Sociologists, political theorists and other experts credit the ongoing coronavirus pandemic with forging countless changes in global society. Some are practical, some psychological. Some are temporary, while others will remain in evolving forms.
It’s difficult to deduce if the most troubling change we’re seeing really resulted from the viral crisis, or whether it had been waiting under the surface noise of daily life for full exposure by Covid-19. For the first time in human history, fear is now considered a sign of intellectual superiority, while the choice to resist panic is seen as stubborn foolishness.
For the first few weeks of the pandemic in early spring of 2020, panic ruled the day and lockdowns rolled across the world. The vast majority of us went to ground, whether it was to “flatten the curve” or just because no one quite knew what to expect from this virus. That seemed like a reasoned response to the situation, especially considering that the contagion originated in China – a nation whose external communications are (at best) reticent or (at worst) outright lies.
As weeks stretched into months, living with the bug every day unveiled certain self-evident truths – from whom the virus attacked most aggressively, to how and why it spread, to how controllable the bug was with masks, social distancing, disinfectant, etc. Much of the evidence coming in from the CDC and university studies indicated Covid-19 was nowhere near as serious as the world feared in March of this year. The virus was real, but identifiable. It was dangerous, but manageable.
Oddly enough, that encouraging news is often discounted or ignored by the bunkered crowd who seem to root for infections to justify their anxiety. Anyone who acts upon reasoned reports with reduced concerns, or even so much as allows his or her mood to lighten, is dismissed or outright insulted as careless and ignorant.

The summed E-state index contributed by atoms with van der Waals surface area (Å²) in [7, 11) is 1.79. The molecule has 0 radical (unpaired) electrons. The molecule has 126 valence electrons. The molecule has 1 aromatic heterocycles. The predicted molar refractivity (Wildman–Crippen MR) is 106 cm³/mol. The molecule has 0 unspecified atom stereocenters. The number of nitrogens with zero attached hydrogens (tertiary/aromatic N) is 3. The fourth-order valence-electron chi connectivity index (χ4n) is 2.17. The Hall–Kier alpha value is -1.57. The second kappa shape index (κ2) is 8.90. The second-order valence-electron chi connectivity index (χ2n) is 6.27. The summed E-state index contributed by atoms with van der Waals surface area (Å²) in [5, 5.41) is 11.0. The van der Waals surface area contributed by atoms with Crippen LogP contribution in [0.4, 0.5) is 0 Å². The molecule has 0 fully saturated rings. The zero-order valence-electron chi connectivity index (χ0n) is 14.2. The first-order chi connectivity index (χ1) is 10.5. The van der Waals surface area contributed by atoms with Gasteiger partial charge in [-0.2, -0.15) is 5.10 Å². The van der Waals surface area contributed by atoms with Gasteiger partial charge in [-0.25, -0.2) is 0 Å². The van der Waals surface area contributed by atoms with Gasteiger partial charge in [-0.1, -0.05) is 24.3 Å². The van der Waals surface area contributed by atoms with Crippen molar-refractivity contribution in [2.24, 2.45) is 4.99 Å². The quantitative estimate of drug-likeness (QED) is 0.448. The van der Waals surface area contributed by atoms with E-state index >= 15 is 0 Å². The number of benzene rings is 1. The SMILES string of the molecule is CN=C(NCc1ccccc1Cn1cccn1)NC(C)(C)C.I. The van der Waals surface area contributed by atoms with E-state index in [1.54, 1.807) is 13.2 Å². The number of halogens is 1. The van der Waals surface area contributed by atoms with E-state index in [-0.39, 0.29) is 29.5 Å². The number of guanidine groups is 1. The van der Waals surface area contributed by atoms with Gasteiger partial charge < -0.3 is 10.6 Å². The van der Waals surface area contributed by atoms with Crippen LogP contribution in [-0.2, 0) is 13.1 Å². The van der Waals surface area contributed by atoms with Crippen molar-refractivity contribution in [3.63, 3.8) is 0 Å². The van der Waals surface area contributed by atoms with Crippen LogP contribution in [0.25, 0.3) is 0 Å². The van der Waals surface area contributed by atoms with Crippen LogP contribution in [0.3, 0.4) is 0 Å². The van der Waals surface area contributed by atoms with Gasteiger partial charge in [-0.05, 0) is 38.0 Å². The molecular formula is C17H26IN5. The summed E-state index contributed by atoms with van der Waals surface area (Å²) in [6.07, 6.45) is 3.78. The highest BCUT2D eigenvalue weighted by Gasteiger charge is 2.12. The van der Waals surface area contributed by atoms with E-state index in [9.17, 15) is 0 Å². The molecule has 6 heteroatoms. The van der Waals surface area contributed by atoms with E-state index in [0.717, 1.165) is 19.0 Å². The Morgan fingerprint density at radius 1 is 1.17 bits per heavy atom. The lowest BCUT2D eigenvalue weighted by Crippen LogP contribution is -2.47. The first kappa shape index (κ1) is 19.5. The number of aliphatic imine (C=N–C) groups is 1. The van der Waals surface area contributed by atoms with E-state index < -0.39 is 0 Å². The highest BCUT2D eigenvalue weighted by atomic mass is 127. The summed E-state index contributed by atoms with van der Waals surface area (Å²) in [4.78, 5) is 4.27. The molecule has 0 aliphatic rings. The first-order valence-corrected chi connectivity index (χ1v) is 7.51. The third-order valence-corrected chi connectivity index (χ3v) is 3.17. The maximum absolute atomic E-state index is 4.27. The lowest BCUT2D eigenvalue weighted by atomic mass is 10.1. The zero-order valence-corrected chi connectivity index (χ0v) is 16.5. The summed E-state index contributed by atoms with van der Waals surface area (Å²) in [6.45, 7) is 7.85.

I’m not referring to some door knob licker who denies the virus exists and flaunts safety precautions – or political conspiracy fans who see any concerns over the bug as mere hype to control the masses. The individual who believes he or she can navigate this temporary crisis successfully until it concludes in a cure or a vaccine – who simply refuses to run screaming into a hazmat suit – is regarded as a clown. The opposite is therefore true. The person who panics and lives in constant fear is somehow more intelligent.
If you don’t stay locked in your bedroom in favor of going about your life – still masked, scrubbed and distanced – you’re a fool. Even worse, you’re a reckless fool who lacks compassion for the people you might infect. Regardless, the underlying theme is “crisis” and desperation in place of “challenge” and problem solving.
As convenient partisan simplicity swoops in to blame it all on a political philosophy, this terrified tap dance can reach across the spectrum. California’s progressive-dominated state and local governments revel in their daily war room broadcasts and arbitrary orders restricting the citizenry with or without legal authority. Independent thinkers who long for some restoration of normality while living with the viral risk are looked on as witless, selfish or outright criminal.